The Impact of Japan Export Problems
In March of 2010, a news report told of how Japan export had risen 45% in February compared with the same month of the previous year. This seemed to signal a rebound for the small country and renewed hope that economic conditions were about to improve.
The Good Indicators for Japan Export in Early 2010
In the first quarter of 2010, Japan export percentages were riding high. Car shipments to the United States alone had doubled even with Toyota’s safety recalls. Exports to Asia during the period were up 55%, and that is where more than half of Japan exports go. The trade balance had a surplus of over $7 billion, and the only down side was that the recovery seemed to be running out of steam.
In a Moment, a Complete Reversal for Japan Export
The earthquake and tsunami changed the whole face of the landscape. Japan had been the U.S. fourth-largest trading partner, but now the imports have slowed and Japan export by boat to the U.S. is almost non-existent. Japan made up 15% of the overall traffic at the Port of Los Angeles before the disaster, so the country’s absence is noticeable. Japanese car plants have resumed operation, but not at full capacity.
The Effect of the Disaster on the United States
Japan Export have also dropped because of the inability to get into port and refrigeration problems at that end. Fruits were a big export item to Japan, but power outages have limited Japan’s capacity to keep fruits. Some ships diverted cargo to other ports in Japan, and many ships avoided going all together. The loss of the fruit exports amount to about a quarter of a million dollars so far.
How the Lack of Exports Affects the Local Countries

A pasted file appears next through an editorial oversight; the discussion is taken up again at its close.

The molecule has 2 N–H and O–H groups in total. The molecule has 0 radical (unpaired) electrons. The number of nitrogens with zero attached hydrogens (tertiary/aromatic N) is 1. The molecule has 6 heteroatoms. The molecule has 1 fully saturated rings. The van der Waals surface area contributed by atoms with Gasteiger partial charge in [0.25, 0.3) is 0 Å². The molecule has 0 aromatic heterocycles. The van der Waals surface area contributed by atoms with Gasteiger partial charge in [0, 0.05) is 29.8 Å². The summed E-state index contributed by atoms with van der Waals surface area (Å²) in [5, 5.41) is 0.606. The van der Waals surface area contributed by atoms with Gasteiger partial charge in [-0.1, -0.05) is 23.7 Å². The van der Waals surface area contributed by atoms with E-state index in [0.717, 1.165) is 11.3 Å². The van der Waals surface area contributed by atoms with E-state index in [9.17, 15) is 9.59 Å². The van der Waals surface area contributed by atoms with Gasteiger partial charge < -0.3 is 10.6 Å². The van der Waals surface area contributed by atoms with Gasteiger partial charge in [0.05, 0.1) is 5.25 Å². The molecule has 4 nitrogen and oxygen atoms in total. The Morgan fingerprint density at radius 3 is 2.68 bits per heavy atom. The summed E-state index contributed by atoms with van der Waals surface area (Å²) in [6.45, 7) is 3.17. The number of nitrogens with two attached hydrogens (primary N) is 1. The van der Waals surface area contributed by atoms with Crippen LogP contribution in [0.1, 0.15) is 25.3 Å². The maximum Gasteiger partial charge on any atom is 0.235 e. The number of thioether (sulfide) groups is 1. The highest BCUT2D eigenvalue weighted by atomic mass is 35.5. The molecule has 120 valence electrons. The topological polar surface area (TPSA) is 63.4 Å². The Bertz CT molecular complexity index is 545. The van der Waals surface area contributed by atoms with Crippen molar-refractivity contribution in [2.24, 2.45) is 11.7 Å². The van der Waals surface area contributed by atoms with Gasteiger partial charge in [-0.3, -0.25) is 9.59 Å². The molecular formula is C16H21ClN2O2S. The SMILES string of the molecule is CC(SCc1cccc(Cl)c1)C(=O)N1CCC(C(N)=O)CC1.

Other Asian countries are affected by the lack of exports from Japan, primarily because of the inability to get auto and electronic components. Taiwan, Thailand, and South Korea use Japan export car and electronics in their own production facilities. Every Asian nation can expect to suffer from the ripple effects of the Japanese problem, including Hongkong and Singapore.
How Japan Export Affects China
China won’t be hurt by Japan export problems as much as some other countries will. Machinery and other exports to Japan should remain rather constant during the reconstruction phase. China won’t be as affected by the lack of autos, electronics, and machinery from Japan, which should resume normal capacity in the second half of the year. India won’t miss trade with Japan as much as it will foreign investment.
Australia stands to have a surge in exports to Japan, as the demand for natural gas and coal grows in the forth quarter. Agricultural products will remain a good export to Japan as will iron ore and coking coal. For the short term, Australia will suffer because of the machinery and equipment it depends on Japan to provide.
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